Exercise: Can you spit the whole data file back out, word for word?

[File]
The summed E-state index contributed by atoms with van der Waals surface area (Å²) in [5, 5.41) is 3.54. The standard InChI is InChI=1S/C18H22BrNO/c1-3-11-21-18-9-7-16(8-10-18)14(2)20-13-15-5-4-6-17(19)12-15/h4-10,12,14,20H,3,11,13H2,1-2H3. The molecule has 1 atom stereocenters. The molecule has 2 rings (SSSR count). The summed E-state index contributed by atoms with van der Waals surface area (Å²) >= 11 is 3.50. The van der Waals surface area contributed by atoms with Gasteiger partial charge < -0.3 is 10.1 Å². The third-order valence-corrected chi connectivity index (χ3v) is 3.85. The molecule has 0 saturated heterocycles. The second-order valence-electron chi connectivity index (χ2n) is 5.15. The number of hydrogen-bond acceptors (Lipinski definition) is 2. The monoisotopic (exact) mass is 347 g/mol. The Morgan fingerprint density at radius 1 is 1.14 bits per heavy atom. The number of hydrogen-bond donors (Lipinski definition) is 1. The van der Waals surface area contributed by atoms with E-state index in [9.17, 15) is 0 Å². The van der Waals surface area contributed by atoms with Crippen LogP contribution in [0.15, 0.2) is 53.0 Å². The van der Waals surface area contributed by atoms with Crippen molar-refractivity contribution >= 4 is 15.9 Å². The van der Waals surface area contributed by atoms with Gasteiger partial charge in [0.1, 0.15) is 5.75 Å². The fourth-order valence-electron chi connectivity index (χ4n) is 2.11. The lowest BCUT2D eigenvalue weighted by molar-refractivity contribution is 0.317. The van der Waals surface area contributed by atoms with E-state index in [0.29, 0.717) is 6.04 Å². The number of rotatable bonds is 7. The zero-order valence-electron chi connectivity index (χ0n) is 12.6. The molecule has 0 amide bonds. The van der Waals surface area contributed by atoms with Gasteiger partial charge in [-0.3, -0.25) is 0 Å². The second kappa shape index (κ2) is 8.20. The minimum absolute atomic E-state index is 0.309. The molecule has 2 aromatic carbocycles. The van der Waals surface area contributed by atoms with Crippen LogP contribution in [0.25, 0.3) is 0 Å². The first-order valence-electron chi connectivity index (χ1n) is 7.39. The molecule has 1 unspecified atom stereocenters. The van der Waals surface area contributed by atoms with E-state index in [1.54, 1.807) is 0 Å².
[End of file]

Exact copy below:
The summed E-state index contributed by atoms with van der Waals surface area (Å²) in [5, 5.41) is 3.54. The standard InChI is InChI=1S/C18H22BrNO/c1-3-11-21-18-9-7-16(8-10-18)14(2)20-13-15-5-4-6-17(19)12-15/h4-10,12,14,20H,3,11,13H2,1-2H3. The molecule has 1 atom stereocenters. The molecule has 2 rings (SSSR count). The summed E-state index contributed by atoms with van der Waals surface area (Å²) >= 11 is 3.50. The van der Waals surface area contributed by atoms with Gasteiger partial charge < -0.3 is 10.1 Å². The third-order valence-corrected chi connectivity index (χ3v) is 3.85. The molecule has 0 saturated heterocycles. The second-order valence-electron chi connectivity index (χ2n) is 5.15. The number of hydrogen-bond acceptors (Lipinski definition) is 2. The monoisotopic (exact) mass is 347 g/mol. The Morgan fingerprint density at radius 1 is 1.14 bits per heavy atom. The number of hydrogen-bond donors (Lipinski definition) is 1. The van der Waals surface area contributed by atoms with E-state index in [9.17, 15) is 0 Å². The van der Waals surface area contributed by atoms with Crippen LogP contribution in [0.15, 0.2) is 53.0 Å². The van der Waals surface area contributed by atoms with Crippen molar-refractivity contribution >= 4 is 15.9 Å². The van der Waals surface area contributed by atoms with Gasteiger partial charge in [0.1, 0.15) is 5.75 Å². The fourth-order valence-electron chi connectivity index (χ4n) is 2.11. The lowest BCUT2D eigenvalue weighted by molar-refractivity contribution is 0.317. The van der Waals surface area contributed by atoms with E-state index in [0.29, 0.717) is 6.04 Å². The number of rotatable bonds is 7. The zero-order valence-electron chi connectivity index (χ0n) is 12.6. The molecule has 0 amide bonds. The van der Waals surface area contributed by atoms with Gasteiger partial charge in [-0.3, -0.25) is 0 Å². The second kappa shape index (κ2) is 8.20. The minimum absolute atomic E-state index is 0.309. The molecule has 2 aromatic carbocycles. The van der Waals surface area contributed by atoms with Crippen LogP contribution in [0.25, 0.3) is 0 Å². The first-order valence-electron chi connectivity index (χ1n) is 7.39. The molecule has 1 unspecified atom stereocenters. The van der Waals surface area contributed by atoms with E-state index in [1.54, 1.807) is 0 Å².